On November 2nd, 1859, abolitionist John Brown was sentenced to be hanged for treason, murder, and fomenting insurrection for leading a small band of men in an attempt in October to seize the federal arsenal at Harper’s Ferry, Virginia (now West Virginia) , arm nearby slaves, and lead a slave rebellion. In the wake of the incident, emotions were running high throughout the nation. Brown was a well known, controversial figure both north and south. While he had support from many northern abolitionists, some did not agree with his use of violence. He was generally reviled in the south for his support of slave insurrections against the slave owners.
Brown had been imprisoned and tried in nearby Charles Town following his capture. He was sentenced to be hanged on December 2nd, and it was thought that large numbers of supporters might descend on Charles Town and free Brown before he was executed. In an effort to prevent this, a large military force was assembled and deployed in the Charles Town area. This force included both U.S. troops and members of various local Virginia militias.
One of the Virginia militias called up for this was the Richmond Grays, based in Virginia’s capitol city. In late November, the Grays were preparing to take the train to Charles Town, when an interested onlooker asked if he could join them. John Wilkes Booth, a popular actor who was rehearsing for a play in a
Richmond theater, happened to see the Grays while he took a break from rehearsals. A uniform was found for Booth, and he became a short term member of the militia, departing for Charles Town with the rest of the Grays.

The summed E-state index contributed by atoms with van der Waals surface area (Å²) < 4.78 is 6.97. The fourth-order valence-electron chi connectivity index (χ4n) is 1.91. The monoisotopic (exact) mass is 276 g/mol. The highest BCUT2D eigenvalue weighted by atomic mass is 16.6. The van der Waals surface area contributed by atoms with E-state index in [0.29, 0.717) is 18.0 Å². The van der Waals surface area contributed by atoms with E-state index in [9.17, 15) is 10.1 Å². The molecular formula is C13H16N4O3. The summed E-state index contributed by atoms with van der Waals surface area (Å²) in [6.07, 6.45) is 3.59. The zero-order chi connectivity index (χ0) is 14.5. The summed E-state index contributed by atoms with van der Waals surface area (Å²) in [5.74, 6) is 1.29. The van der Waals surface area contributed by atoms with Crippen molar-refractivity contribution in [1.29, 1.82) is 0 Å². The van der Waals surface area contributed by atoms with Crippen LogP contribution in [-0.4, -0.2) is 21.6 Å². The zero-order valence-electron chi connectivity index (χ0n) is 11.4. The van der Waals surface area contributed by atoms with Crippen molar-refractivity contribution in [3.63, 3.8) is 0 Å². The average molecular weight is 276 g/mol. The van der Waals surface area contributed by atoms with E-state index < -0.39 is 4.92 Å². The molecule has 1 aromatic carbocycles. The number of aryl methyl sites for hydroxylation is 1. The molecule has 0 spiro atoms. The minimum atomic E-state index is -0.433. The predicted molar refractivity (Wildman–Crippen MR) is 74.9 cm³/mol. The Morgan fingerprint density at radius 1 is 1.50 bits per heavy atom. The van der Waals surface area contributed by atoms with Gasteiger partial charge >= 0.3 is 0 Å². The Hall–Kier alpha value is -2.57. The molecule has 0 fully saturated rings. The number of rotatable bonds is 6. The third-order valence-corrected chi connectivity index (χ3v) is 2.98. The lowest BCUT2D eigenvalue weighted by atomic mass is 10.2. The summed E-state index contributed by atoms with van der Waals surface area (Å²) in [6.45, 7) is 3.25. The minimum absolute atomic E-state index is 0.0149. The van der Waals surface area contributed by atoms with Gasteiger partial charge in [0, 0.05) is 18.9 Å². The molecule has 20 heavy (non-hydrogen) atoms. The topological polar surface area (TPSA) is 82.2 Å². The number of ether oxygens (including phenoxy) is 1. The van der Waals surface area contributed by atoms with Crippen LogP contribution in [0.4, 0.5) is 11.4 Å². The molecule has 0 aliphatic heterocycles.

On December 2nd, Booth was in the crowd of soldiers who watched as Brown was led to the gallows and hanged. No masses of supporters arrived to save him, and Brown himself believed his death would aid the cause of freeing the slaves. Though he was ardently pro slavery, Booth still had admiration for John Brown, later telling his sister Asia Booth Clarke that Brown was a “brave old man” and that “his heart must have been broken when he felt himself deserted” and no one had come to rescue him.
Following the execution of Brown, the Grays returned to Richmond. Booth’s brief military career, such as it was, ended and he returned to the theater and his profession as an actor. But Brown’s raid further polarized a nation split on the issue of slavery, and helped propel it toward secession by the slave states beginning a year later, and Civil War in April 1861. For his part, John Wilkes Booth would remain a civilian and acclaimed actor, and become a strong, supporter of the Confederacy culminating with his assassination of Abraham Lincoln.
Battle Cry of Freedom: The Civil War Era by James McPherson
John Wilkes Booth: A Sister’s Memoir by Asia Booth Clarke